A Newcomer’s Guide to Rodeo

Scared of cowboys? Clowns? And you want to go to the rodeo? Here’s what to expect.

The big one is coming. Perhaps it’s about time that you slipped on your cowboy boots and headed to the Salinas’ California Rodeo, the largest in the state. While many of us are drawn to the American West lifestyle, the rodeo itself is unfamiliar territory. Here’s some advice:

1. Don’t go to the rodeo. No, what we really mean is go. But don’t go to the actual four-day event July 16 ‘til 19. Instead, choose one of the many event-ettes leading up to it.

2. Test the waters with the “Cowboy Music and Poetry Gathering.” You’ll hear harmonica, a cowboy jazz and western bebop band, a 15-year-old play the fiddle, and a poet laureate speak verse. Plus, there’s barbecue.


3. The event-ettes, like Kiddie Kapers Parade (July 11), gives you an inside view. You’ll get to meet the community of Salinas, not the competitors who aren’t from around these parts. The rodeo may be the only sport that is formed around working class skills, like tie-down roping and steer wrestling.

4. Wander pre-event and see the Wells Fargo stagecoach. This transport vehicle is in The California Rodeo Heritage Collection Museum as are vintage cowboy attire and rodeo clown costumes.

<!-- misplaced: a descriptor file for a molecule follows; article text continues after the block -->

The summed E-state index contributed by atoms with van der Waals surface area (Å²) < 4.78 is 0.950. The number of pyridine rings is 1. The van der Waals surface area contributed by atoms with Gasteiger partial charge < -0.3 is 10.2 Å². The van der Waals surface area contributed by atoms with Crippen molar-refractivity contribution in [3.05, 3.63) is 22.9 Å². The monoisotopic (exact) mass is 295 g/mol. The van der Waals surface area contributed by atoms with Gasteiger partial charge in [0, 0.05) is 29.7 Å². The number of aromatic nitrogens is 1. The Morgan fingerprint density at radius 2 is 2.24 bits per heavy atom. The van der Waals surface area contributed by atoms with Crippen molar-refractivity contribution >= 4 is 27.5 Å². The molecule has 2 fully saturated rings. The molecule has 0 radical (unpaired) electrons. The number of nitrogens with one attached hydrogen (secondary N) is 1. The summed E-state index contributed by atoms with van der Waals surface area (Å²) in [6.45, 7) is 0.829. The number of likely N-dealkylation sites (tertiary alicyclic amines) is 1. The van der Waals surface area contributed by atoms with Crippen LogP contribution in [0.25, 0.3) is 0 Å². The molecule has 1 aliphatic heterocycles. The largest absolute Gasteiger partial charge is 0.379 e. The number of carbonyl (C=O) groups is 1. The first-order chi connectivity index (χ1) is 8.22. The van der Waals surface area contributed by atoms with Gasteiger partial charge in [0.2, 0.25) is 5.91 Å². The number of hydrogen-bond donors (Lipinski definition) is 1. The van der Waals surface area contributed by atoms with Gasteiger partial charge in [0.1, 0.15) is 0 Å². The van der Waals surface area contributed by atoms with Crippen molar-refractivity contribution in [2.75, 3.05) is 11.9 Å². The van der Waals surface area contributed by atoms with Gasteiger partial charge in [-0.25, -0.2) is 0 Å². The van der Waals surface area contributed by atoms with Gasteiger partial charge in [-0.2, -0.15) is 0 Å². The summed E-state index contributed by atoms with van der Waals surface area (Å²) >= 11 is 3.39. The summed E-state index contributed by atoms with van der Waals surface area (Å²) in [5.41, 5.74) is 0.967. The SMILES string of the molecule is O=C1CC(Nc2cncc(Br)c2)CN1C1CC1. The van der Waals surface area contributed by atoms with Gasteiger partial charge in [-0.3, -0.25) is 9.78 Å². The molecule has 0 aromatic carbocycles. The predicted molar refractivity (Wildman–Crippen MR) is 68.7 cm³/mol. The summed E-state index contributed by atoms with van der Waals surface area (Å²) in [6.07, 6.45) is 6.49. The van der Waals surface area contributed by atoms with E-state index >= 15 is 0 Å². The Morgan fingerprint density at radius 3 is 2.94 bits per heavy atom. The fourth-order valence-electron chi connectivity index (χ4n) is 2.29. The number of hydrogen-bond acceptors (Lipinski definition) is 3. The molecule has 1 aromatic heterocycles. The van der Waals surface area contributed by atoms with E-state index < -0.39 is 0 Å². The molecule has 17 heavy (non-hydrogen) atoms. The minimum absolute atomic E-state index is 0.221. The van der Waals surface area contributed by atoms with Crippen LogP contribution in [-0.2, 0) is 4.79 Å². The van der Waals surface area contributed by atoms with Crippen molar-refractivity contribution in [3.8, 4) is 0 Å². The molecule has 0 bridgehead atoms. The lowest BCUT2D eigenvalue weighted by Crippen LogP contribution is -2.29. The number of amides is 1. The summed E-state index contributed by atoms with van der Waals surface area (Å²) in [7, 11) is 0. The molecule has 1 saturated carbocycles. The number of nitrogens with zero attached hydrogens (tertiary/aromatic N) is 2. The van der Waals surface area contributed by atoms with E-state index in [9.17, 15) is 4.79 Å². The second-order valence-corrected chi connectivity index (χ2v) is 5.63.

5. PBR does not stand for Pabst Blue Ribbon. It’s Professional Bull Riding Competition, another pre-event. The rules: A rider must stay on for eight seconds. A perfect score is 100.


6. Clowns aren’t just for laughs. They help bull riders dismount by distracting the aggressive bovines. One year, Jeff “Slim” Garner rode into this rodeo on a yellow airplane, complete with a rider holding for dear life on the tail.

7. If you’re ready for the main event, here’s the lay of the land. Competitors (aka cowboys) number about 700. According to the Professional Rodeo Cowboys Association, fans are demographically similar to NASCAR’s. But there are almost as many women as men interested in the sport. About 50,000 attend the California Rodeo.